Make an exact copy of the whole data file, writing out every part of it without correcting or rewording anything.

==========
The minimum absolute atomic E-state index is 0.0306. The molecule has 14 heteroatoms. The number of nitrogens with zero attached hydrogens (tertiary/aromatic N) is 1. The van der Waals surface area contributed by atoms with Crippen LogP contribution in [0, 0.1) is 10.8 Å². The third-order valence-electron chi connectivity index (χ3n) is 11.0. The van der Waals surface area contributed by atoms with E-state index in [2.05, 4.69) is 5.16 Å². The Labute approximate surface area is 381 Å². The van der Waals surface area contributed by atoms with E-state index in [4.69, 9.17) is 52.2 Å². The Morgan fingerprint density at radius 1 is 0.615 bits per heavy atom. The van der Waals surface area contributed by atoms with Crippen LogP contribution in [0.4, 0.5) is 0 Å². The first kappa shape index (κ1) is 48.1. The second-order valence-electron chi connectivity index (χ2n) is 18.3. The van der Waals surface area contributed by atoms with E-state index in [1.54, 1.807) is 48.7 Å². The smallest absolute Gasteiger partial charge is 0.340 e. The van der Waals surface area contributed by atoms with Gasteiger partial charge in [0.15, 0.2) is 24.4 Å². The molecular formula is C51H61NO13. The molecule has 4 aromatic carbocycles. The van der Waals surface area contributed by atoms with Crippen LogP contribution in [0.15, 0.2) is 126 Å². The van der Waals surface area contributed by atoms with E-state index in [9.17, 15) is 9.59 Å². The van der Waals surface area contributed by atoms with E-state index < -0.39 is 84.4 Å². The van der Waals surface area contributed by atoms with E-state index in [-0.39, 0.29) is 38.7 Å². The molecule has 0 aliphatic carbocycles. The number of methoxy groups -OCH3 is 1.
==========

The minimum absolute atomic E-state index is 0.0306. The molecule has 14 heteroatoms. The number of nitrogens with zero attached hydrogens (tertiary/aromatic N) is 1. The van der Waals surface area contributed by atoms with Crippen LogP contribution in [0, 0.1) is 10.8 Å². The third-order valence-electron chi connectivity index (χ3n) is 11.0. The van der Waals surface area contributed by atoms with E-state index in [2.05, 4.69) is 5.16 Å². The Labute approximate surface area is 381 Å². The van der Waals surface area contributed by atoms with E-state index in [4.69, 9.17) is 52.2 Å². The Morgan fingerprint density at radius 1 is 0.615 bits per heavy atom. The van der Waals surface area contributed by atoms with Crippen LogP contribution in [0.4, 0.5) is 0 Å². The first kappa shape index (κ1) is 48.1. The second-order valence-electron chi connectivity index (χ2n) is 18.3. The van der Waals surface area contributed by atoms with E-state index in [1.54, 1.807) is 48.7 Å². The smallest absolute Gasteiger partial charge is 0.340 e. The van der Waals surface area contributed by atoms with Gasteiger partial charge in [0.15, 0.2) is 24.4 Å². The molecular formula is C51H61NO13. The molecule has 4 aromatic carbocycles. The van der Waals surface area contributed by atoms with Crippen LogP contribution in [0.15, 0.2) is 126 Å². The van der Waals surface area contributed by atoms with E-state index in [9.17, 15) is 9.59 Å². The van der Waals surface area contributed by atoms with E-state index < -0.39 is 84.4 Å². The van der Waals surface area contributed by atoms with E-state index in [-0.39, 0.29) is 38.7 Å². The molecule has 0 aliphatic carbocycles. The number of methoxy groups -OCH3 is 1.